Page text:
This year The African Journal joins many African students to celebrate together their success. We start with Emamsy Mbossa from Congo.
The incredible journey of Emamsy Mbossa, who’s life in New York started in 2016 as a pizza delivery guy from Papa John’s and Dominos.
Having left the Congo in 2012 for Morocco thanks to a scholarship, Emamsy Mbossa brilliantly obtained his bachelor’s in international law, before going to the United States in 2016 to pursue his dreams.
His first “tour” of Columbia was non-traditional: In 2016, he took a job delivering pizzas for Papa John’s on the Upper West Side. His first delivery was to a Columbia student studying at 116th and Amsterdam. it was his dream to be a Columbia student, too. Although he was nervous to apply, he eventually did—to Columbia university in the Master program in Negotiation and Conflict Resolution. Encouraged by his mentor who once told him, “If your dreams don’t scare you, they’re not big enough.”
In New York, he had to overcome daily challenges of integration that face all immigrants from Africa that come to the US. Though, he never gave up in is dreams to get to the Ivy league institution. Upon a rigorous application process at Columbia, he was selected from thousands of other candidates to join the Master program in Negotiation and Conflict Resolution at one of the most prestigious American universities, Columbia University of New York, one of the “Ivy League”
Of course, a journey that inspires more than one!
Because in addition to his dynamism and his passion for community service, Emamsy is distinguished in the United States by his numerous actions in favor of peace, education and development of his continent Africa. Through his courage and determination, he became the spokesperson for African youth in the stands of the largest international conferences, including those of the United Nations (UN). It was only natural that his hard work would pay off and allow him to climb the university’s honor roll. Indeed during the graduation ceremony, he was awarded by the Dean of his faculty the “Student Dean’s Excellence Awards“ which is none other than the Greatest Honorary Prize granted by Columbia University for his excellent academic career in the program, his professional promise and stewardship of mission of Columbia University through its humanitarian activities.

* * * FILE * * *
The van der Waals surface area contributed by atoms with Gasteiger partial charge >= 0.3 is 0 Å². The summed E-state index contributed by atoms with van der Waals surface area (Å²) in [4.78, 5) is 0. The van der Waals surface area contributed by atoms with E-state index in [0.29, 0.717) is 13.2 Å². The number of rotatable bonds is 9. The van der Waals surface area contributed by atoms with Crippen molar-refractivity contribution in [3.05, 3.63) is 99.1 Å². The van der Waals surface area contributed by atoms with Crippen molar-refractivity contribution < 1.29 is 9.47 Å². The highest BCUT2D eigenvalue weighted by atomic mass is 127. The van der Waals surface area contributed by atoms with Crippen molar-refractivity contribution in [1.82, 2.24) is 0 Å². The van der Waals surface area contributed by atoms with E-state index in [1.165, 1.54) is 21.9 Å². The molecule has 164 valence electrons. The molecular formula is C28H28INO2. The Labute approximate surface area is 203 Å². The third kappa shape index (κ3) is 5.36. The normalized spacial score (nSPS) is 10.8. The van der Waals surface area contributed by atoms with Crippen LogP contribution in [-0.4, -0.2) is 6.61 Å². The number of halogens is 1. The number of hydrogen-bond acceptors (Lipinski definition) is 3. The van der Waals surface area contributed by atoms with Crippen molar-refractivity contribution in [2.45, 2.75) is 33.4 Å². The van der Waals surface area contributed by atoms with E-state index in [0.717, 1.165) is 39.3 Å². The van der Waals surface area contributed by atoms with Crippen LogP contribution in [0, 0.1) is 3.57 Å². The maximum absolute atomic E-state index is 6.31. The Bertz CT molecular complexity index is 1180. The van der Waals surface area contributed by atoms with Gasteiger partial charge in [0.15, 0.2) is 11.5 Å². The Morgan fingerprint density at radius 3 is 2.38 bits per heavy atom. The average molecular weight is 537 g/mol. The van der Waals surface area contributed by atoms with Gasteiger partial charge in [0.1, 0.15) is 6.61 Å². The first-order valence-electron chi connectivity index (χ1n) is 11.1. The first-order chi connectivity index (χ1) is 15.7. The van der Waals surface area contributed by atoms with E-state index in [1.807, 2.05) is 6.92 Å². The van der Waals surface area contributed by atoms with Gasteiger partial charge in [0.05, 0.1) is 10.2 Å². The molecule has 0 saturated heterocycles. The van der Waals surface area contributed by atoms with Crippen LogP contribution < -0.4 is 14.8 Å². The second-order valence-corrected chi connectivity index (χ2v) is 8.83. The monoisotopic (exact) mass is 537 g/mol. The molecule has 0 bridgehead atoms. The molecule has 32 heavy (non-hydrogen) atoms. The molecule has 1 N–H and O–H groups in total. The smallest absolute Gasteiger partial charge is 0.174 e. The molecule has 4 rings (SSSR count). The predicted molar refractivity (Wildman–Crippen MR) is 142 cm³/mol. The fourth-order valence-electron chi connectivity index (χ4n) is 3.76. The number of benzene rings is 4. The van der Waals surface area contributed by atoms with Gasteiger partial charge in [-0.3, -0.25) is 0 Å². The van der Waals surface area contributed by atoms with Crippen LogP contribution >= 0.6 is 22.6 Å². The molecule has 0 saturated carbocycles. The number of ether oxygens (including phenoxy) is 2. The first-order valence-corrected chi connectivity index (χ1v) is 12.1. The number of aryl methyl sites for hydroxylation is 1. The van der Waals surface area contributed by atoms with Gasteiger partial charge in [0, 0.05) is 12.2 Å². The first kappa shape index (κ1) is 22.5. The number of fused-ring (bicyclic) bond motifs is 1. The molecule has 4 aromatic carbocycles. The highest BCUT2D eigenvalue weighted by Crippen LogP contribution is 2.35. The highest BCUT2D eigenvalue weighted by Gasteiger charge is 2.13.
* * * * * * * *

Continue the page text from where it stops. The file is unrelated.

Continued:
Emamsy Mbossa’s road to receiving this award was paved by resilience and the courage to “dream big.” Originally from the Republic of Congo, Ngossoh survived the 1997 civil war in his home country but still continue to work for community inclusion and Peace.
As University’s Dean Jason Ringard commented on Emamsy’s journey, “As if your dreams don’t scare you, then they’re not big enough.” And to receive such distinction at such a level Emamsy had the courage to “dream big” and had to show resilience and hard work to deserve this place in the big leagues of Columbia University. Today, Emamsy Mbossa has made the Congo and his family even more proud. Another proof that everything is possible for those who believe in their dreams and give themselves the means to achieve them. A perfect example to follow for the Congolese youth in particular and that of Africa in general.